Vaping Illnesses Are Linked to Vitamin E Acetate, C.D.C. Says

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This Monday, Nov. 4, 2019 photo shows a vitamin E acetate sample during a tour of the Medical Marijuana Laboratory of Organic and Analytical Chemistry at the Wadsworth Center in Albany, N.Y. On Friday, Nov. 8, 2019, the Centers for Disease Control and Prevention in Atlanta said fluid extracted from 29 lung injury patients who vaped contained the chemical compound in all of them. (AP Photo/Hans Pennink)

Federal health officials claim they’ve identified a chemical that might be linked to the outbreak of lung illnesses connected to vaping. 

It’s called vitamin E acetate. 

A new CDC report shows that it was found in fluid samples taken from 29 patients. 

Vitamin E acetate has been used as a thickener in vaping fluid – especially on the black market. 

So far… more than 2,000 people have been diagnosed with vaping-related lung illnesses and 39 have died. 

Doctors said it does appears the compound is associated with the lung illnesses.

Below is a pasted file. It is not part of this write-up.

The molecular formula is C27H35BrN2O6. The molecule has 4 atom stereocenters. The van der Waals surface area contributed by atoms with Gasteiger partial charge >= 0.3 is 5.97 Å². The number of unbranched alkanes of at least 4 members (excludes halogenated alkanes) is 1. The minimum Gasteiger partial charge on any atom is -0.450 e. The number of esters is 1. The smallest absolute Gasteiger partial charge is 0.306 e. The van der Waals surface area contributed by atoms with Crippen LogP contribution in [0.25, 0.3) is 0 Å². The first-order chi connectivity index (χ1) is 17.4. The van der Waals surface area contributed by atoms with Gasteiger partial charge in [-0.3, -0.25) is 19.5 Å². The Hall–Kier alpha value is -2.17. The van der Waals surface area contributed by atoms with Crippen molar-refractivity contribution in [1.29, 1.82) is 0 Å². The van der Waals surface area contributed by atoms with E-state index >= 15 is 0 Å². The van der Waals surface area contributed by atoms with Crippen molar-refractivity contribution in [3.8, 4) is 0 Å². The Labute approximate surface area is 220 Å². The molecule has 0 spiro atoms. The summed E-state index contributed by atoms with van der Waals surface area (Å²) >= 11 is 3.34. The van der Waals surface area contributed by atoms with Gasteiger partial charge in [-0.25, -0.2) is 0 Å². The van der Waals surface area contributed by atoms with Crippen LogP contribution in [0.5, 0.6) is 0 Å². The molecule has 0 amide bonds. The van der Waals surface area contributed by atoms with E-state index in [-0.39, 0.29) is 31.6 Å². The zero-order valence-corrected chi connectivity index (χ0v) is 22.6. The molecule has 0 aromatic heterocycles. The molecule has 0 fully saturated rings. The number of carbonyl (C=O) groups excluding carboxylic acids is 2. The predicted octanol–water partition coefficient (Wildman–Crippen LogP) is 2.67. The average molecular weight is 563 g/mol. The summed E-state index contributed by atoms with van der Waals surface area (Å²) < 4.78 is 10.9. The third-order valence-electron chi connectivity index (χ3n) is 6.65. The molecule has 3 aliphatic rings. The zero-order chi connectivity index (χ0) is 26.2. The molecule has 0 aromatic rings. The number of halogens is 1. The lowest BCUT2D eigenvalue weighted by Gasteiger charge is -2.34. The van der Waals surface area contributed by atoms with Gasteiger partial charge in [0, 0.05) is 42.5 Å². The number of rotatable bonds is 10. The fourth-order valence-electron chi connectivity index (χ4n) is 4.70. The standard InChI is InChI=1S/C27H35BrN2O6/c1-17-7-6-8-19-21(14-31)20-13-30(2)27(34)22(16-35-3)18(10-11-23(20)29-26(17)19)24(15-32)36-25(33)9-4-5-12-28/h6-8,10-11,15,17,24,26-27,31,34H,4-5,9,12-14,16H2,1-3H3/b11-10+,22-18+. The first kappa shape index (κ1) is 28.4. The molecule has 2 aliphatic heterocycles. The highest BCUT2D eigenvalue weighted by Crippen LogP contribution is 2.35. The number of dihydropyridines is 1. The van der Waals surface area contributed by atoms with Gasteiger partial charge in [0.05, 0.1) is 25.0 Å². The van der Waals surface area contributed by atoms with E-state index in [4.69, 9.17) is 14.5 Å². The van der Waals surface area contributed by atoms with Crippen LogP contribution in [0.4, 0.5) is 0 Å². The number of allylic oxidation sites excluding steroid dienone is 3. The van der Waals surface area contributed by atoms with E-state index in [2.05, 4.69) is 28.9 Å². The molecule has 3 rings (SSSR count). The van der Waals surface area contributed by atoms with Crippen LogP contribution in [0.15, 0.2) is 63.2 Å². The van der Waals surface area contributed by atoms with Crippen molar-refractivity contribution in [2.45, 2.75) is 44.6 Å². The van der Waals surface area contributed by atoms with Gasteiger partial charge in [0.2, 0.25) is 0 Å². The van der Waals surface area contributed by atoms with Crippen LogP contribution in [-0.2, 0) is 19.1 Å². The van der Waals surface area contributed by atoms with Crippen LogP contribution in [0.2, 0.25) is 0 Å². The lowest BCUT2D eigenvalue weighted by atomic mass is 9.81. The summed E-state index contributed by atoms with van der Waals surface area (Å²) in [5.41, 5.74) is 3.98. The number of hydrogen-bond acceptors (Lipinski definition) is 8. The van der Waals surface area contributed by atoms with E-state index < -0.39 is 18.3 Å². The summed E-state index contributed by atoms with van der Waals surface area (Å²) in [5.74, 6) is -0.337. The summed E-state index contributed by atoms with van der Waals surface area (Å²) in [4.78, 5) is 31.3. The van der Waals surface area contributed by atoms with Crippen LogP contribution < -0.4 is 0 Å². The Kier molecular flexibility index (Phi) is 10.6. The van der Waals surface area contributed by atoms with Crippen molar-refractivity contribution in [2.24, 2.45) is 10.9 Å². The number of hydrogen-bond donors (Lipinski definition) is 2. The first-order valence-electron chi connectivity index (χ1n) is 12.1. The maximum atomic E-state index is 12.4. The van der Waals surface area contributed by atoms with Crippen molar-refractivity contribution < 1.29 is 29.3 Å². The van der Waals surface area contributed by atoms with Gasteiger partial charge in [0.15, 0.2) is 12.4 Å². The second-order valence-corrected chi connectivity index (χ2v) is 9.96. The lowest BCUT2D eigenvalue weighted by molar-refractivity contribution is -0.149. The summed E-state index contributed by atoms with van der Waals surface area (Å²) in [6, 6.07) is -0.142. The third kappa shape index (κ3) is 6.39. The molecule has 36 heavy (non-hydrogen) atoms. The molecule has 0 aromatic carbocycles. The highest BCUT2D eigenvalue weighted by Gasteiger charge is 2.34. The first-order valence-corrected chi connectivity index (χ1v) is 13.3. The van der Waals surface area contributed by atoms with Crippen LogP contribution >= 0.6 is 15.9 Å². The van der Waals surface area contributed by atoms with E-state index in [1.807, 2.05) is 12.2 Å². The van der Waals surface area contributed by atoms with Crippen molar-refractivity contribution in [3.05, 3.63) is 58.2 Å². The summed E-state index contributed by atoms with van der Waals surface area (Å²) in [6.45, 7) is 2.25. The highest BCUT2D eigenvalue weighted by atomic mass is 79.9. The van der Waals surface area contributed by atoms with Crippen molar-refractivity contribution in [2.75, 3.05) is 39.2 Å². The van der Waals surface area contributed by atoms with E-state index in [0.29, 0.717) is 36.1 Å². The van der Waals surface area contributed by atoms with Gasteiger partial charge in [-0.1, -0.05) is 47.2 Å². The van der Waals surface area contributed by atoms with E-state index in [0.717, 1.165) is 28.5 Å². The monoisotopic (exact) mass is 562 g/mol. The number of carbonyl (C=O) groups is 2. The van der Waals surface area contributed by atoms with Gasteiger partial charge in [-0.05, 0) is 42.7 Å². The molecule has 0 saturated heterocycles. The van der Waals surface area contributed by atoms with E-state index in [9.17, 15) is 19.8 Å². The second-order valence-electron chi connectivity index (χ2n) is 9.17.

The federal government is working on a plan to remove most flavored vaping products from the market – as well as raise the legal age to purchase e-cigarettes. 

One of those flavored vaping products being removed are the mint Juul pods. 

The e-cigarette company will also stop accepting orders from retailers for the mint pods. 

The move comes after research published this week showed mint flavor was attractive to young people who vape. 

With mint off the list, Juul will now sell only Virginia tobacco, classic tobacco, and menthol flavors in the U.S. 

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